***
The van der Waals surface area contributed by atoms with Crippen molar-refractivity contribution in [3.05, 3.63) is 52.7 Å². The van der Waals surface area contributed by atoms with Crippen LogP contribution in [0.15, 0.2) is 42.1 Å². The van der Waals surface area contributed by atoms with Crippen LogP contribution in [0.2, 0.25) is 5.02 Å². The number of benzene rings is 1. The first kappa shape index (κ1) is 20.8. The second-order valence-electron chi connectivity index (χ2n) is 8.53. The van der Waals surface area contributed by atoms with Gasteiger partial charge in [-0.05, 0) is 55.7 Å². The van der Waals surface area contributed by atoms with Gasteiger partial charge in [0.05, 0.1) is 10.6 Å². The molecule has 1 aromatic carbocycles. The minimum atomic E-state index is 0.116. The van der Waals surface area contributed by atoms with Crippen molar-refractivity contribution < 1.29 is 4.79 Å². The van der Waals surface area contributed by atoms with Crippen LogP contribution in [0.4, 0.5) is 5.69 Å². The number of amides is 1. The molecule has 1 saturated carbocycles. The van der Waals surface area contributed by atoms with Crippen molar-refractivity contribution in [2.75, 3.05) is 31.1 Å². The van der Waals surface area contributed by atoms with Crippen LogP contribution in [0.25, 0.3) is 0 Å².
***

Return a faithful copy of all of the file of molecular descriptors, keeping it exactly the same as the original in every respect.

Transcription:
The van der Waals surface area contributed by atoms with Crippen molar-refractivity contribution in [3.05, 3.63) is 52.7 Å². The van der Waals surface area contributed by atoms with Crippen LogP contribution in [0.15, 0.2) is 42.1 Å². The van der Waals surface area contributed by atoms with Crippen LogP contribution in [0.2, 0.25) is 5.02 Å². The number of benzene rings is 1. The first kappa shape index (κ1) is 20.8. The second-order valence-electron chi connectivity index (χ2n) is 8.53. The van der Waals surface area contributed by atoms with Gasteiger partial charge in [-0.05, 0) is 55.7 Å². The van der Waals surface area contributed by atoms with Gasteiger partial charge in [0.05, 0.1) is 10.6 Å². The molecule has 1 aromatic carbocycles. The minimum atomic E-state index is 0.116. The van der Waals surface area contributed by atoms with Crippen molar-refractivity contribution < 1.29 is 4.79 Å². The van der Waals surface area contributed by atoms with Crippen LogP contribution in [0.4, 0.5) is 5.69 Å². The number of amides is 1. The molecule has 1 saturated carbocycles. The van der Waals surface area contributed by atoms with Crippen molar-refractivity contribution in [2.75, 3.05) is 31.1 Å². The van der Waals surface area contributed by atoms with Crippen LogP contribution in [0.25, 0.3) is 0 Å².